OPINION: Financial inclusion in India needs another model

Wednesday, November 12, 2014

Khatakholna, or opening basic bank accounts, is all the rage now. Whether it is the RBI’s no frills accounts or the Prime Minister’s Jan Dhan accounts, the growth of such accounts has been notable.

While the number of no-frills or zero-balance account holders touched 103.21 million in 2012, up from 49.33 million in 2010, more than six crore Jan Dhan accounts have been opened at breakneck speed since its launch.

Since millions of Indians don’t even have a bank account, these are laudable efforts, at least when measured through the prism of intent.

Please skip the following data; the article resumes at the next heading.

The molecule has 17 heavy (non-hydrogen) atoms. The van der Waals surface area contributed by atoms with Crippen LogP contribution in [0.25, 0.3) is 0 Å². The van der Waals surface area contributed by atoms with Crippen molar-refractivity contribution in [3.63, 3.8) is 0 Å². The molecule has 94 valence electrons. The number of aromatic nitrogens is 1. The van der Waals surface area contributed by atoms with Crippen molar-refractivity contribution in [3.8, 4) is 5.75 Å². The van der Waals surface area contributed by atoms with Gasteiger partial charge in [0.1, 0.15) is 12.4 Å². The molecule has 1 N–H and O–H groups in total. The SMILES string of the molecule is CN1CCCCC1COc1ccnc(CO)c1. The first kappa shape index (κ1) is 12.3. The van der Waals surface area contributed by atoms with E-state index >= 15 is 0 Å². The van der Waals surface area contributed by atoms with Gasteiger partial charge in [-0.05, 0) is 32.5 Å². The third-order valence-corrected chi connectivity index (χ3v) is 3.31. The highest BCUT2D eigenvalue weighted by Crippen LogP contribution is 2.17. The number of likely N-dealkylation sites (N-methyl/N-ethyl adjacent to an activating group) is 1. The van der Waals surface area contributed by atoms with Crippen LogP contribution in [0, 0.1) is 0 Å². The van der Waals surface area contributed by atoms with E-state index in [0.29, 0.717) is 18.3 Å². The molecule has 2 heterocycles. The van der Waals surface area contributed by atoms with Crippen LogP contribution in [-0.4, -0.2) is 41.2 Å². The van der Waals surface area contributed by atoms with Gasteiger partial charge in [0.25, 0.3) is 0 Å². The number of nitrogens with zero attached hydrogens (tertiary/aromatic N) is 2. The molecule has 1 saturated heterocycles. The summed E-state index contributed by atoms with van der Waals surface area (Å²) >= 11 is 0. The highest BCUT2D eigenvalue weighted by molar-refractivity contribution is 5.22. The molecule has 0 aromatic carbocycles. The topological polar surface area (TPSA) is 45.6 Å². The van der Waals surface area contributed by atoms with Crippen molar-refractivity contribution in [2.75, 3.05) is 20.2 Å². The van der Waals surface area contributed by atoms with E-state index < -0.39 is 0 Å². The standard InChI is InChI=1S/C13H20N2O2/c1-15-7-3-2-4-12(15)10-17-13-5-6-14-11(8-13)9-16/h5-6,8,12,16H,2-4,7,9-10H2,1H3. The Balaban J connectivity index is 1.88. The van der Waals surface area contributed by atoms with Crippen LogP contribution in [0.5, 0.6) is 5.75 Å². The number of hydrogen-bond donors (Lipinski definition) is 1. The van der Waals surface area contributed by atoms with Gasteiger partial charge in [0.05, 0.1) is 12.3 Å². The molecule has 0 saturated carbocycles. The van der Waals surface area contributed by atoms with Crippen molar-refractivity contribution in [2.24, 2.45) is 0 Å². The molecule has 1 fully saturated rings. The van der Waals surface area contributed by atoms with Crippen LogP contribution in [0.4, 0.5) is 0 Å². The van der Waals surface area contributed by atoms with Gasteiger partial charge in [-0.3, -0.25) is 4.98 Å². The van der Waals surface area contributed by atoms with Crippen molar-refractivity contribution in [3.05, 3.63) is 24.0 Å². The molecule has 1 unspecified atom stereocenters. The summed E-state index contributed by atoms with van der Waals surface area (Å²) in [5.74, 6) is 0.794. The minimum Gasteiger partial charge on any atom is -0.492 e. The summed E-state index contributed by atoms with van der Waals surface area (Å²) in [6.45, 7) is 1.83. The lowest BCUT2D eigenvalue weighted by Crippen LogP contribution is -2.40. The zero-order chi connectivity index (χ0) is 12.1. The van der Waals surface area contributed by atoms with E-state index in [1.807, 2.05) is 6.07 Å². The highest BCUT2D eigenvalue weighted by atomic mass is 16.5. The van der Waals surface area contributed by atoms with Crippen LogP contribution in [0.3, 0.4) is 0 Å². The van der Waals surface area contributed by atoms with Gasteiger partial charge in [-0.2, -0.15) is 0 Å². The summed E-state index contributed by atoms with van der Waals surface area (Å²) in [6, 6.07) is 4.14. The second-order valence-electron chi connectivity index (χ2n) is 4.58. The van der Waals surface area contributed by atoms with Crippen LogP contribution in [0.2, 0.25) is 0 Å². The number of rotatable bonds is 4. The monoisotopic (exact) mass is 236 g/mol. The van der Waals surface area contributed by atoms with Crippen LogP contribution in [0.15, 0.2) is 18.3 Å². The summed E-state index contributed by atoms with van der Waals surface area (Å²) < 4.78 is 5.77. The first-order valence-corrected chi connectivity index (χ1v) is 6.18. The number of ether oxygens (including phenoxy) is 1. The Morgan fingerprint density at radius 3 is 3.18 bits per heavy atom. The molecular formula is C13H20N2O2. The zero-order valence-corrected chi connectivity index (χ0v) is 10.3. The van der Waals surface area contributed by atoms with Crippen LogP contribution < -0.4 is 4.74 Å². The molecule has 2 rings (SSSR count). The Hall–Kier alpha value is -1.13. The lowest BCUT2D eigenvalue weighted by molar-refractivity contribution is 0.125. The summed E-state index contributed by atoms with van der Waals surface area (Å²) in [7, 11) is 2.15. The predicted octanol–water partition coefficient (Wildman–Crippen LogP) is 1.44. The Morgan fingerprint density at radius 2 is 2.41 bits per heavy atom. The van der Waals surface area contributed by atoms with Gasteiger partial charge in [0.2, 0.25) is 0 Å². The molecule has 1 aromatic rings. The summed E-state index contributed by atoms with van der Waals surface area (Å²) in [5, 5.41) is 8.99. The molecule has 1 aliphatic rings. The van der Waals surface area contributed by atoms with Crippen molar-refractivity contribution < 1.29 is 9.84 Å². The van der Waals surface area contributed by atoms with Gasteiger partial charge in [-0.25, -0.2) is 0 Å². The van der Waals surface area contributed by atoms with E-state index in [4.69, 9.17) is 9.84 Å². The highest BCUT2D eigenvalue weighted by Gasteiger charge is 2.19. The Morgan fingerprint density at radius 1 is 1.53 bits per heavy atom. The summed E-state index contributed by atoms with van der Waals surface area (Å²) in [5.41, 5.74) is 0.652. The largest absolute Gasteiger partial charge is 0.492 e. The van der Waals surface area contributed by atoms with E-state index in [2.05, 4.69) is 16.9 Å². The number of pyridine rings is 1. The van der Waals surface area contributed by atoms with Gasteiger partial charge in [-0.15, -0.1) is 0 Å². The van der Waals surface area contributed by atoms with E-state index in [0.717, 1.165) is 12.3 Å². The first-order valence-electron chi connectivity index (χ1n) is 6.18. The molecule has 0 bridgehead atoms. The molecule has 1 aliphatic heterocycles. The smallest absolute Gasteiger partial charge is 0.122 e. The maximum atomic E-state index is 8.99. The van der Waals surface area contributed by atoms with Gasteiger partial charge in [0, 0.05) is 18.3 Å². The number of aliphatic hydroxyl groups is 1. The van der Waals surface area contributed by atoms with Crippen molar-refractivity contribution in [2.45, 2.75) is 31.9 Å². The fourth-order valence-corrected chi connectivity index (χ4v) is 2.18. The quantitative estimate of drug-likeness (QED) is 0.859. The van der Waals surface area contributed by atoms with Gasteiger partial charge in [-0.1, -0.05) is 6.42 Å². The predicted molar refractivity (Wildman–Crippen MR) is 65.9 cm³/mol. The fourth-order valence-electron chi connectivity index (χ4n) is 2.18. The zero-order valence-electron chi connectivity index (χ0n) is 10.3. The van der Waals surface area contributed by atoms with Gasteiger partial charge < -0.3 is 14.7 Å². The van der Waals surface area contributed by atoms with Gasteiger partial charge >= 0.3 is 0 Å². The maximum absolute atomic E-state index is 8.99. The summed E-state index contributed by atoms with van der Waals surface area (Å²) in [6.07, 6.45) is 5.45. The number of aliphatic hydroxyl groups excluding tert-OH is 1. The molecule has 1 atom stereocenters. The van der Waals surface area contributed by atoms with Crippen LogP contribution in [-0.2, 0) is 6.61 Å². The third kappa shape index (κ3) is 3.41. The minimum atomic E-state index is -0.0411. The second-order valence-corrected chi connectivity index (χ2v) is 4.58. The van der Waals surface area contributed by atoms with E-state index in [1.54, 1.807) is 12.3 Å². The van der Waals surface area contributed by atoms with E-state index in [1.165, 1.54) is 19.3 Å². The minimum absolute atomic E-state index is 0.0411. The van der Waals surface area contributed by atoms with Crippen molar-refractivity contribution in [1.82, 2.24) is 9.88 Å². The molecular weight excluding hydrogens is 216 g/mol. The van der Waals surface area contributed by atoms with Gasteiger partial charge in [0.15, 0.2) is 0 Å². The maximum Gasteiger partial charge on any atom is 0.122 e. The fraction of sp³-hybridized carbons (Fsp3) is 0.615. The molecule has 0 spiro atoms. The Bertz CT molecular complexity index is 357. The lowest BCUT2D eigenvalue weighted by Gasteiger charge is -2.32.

But on the credit side, the mainstay of RBI’s financial inclusion drive since the late 1960s has been the priority lending scheme, which requires banks to set aside a share of credit for the weaker sections.

Presently, banks are required to direct 40 per cent of their total credit to the ‘priority sector’ (PSL) consisting mainly of agriculture and allied activities and small and medium enterprises. In further directives, the RBI has mandated a sub-target of 18 per cent of banks’ credit for the agricultural sector.

Source: Hindu Business Line (link opens in a new window)

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banking, financial inclusion, government, unbanked